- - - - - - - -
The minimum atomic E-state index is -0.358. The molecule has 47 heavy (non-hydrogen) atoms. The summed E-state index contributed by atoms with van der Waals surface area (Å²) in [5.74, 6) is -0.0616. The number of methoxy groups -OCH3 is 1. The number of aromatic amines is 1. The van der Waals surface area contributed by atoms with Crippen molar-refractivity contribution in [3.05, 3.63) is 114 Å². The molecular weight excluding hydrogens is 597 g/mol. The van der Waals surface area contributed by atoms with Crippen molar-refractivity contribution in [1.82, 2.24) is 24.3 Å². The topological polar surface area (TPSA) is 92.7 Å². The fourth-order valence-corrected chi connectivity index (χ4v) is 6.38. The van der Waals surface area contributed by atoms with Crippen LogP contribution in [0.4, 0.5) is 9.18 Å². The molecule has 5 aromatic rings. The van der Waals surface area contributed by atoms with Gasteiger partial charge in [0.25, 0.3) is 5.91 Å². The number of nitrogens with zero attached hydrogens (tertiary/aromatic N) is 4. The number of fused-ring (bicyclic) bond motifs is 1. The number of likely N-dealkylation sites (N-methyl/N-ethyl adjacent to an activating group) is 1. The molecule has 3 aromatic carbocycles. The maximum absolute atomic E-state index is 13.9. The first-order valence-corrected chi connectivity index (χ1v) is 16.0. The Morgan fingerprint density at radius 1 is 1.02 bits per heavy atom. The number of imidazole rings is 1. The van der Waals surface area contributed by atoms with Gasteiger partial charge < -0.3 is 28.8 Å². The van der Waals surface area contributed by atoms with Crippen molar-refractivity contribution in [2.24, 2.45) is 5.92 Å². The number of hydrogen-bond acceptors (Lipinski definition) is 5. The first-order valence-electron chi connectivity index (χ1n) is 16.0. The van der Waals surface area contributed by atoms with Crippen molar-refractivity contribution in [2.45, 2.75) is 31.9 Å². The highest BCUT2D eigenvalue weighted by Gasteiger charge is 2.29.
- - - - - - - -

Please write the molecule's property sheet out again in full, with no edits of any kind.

The minimum atomic E-state index is -0.358. The molecule has 47 heavy (non-hydrogen) atoms. The summed E-state index contributed by atoms with van der Waals surface area (Å²) in [5.74, 6) is -0.0616. The number of methoxy groups -OCH3 is 1. The number of aromatic amines is 1. The van der Waals surface area contributed by atoms with Crippen molar-refractivity contribution in [3.05, 3.63) is 114 Å². The molecular weight excluding hydrogens is 597 g/mol. The van der Waals surface area contributed by atoms with Crippen molar-refractivity contribution in [1.82, 2.24) is 24.3 Å². The topological polar surface area (TPSA) is 92.7 Å². The fourth-order valence-corrected chi connectivity index (χ4v) is 6.38. The van der Waals surface area contributed by atoms with Crippen LogP contribution in [0.4, 0.5) is 9.18 Å². The molecule has 5 aromatic rings. The van der Waals surface area contributed by atoms with Gasteiger partial charge in [0.25, 0.3) is 5.91 Å². The number of nitrogens with zero attached hydrogens (tertiary/aromatic N) is 4. The number of fused-ring (bicyclic) bond motifs is 1. The number of likely N-dealkylation sites (N-methyl/N-ethyl adjacent to an activating group) is 1. The molecule has 3 aromatic carbocycles. The maximum absolute atomic E-state index is 13.9. The first-order valence-corrected chi connectivity index (χ1v) is 16.0. The Morgan fingerprint density at radius 1 is 1.02 bits per heavy atom. The number of imidazole rings is 1. The van der Waals surface area contributed by atoms with Gasteiger partial charge < -0.3 is 28.8 Å². The van der Waals surface area contributed by atoms with Crippen molar-refractivity contribution in [2.24, 2.45) is 5.92 Å². The number of hydrogen-bond acceptors (Lipinski definition) is 5. The first-order valence-electron chi connectivity index (χ1n) is 16.0. The van der Waals surface area contributed by atoms with Crippen molar-refractivity contribution in [2.45, 2.75) is 31.9 Å². The highest BCUT2D eigenvalue weighted by Gasteiger charge is 2.29.